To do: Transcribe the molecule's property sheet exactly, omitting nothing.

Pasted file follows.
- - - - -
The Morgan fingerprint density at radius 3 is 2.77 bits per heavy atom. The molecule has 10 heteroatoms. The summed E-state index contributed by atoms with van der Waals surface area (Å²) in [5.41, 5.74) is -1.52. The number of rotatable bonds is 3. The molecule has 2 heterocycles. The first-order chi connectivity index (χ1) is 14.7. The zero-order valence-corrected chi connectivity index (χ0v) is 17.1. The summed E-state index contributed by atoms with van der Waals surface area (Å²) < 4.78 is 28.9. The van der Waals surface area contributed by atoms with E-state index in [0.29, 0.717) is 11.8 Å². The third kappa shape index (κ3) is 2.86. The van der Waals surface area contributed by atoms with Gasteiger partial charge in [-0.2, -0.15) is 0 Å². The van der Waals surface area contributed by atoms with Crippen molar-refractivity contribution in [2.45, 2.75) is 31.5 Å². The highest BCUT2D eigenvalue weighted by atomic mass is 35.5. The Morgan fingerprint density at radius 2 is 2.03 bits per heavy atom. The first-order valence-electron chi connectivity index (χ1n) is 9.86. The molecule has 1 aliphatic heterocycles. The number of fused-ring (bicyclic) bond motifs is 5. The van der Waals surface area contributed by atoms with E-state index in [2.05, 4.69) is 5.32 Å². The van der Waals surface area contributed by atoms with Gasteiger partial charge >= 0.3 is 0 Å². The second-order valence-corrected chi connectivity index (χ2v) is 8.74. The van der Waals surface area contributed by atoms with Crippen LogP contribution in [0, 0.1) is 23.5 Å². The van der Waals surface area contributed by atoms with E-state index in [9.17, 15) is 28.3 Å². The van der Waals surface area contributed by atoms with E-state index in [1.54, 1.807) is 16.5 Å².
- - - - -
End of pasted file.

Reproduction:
The Morgan fingerprint density at radius 3 is 2.77 bits per heavy atom. The molecule has 10 heteroatoms. The summed E-state index contributed by atoms with van der Waals surface area (Å²) in [5.41, 5.74) is -1.52. The number of rotatable bonds is 3. The molecule has 2 heterocycles. The first-order chi connectivity index (χ1) is 14.7. The zero-order valence-corrected chi connectivity index (χ0v) is 17.1. The summed E-state index contributed by atoms with van der Waals surface area (Å²) < 4.78 is 28.9. The van der Waals surface area contributed by atoms with E-state index in [0.29, 0.717) is 11.8 Å². The third kappa shape index (κ3) is 2.86. The van der Waals surface area contributed by atoms with Gasteiger partial charge in [-0.2, -0.15) is 0 Å². The van der Waals surface area contributed by atoms with Crippen molar-refractivity contribution in [2.45, 2.75) is 31.5 Å². The highest BCUT2D eigenvalue weighted by atomic mass is 35.5. The Morgan fingerprint density at radius 2 is 2.03 bits per heavy atom. The first-order valence-electron chi connectivity index (χ1n) is 9.86. The molecule has 1 aliphatic heterocycles. The number of fused-ring (bicyclic) bond motifs is 5. The van der Waals surface area contributed by atoms with E-state index in [2.05, 4.69) is 5.32 Å². The van der Waals surface area contributed by atoms with Gasteiger partial charge >= 0.3 is 0 Å². The second-order valence-corrected chi connectivity index (χ2v) is 8.74. The van der Waals surface area contributed by atoms with Crippen LogP contribution in [0, 0.1) is 23.5 Å². The van der Waals surface area contributed by atoms with E-state index in [9.17, 15) is 28.3 Å². The van der Waals surface area contributed by atoms with E-state index in [1.54, 1.807) is 16.5 Å².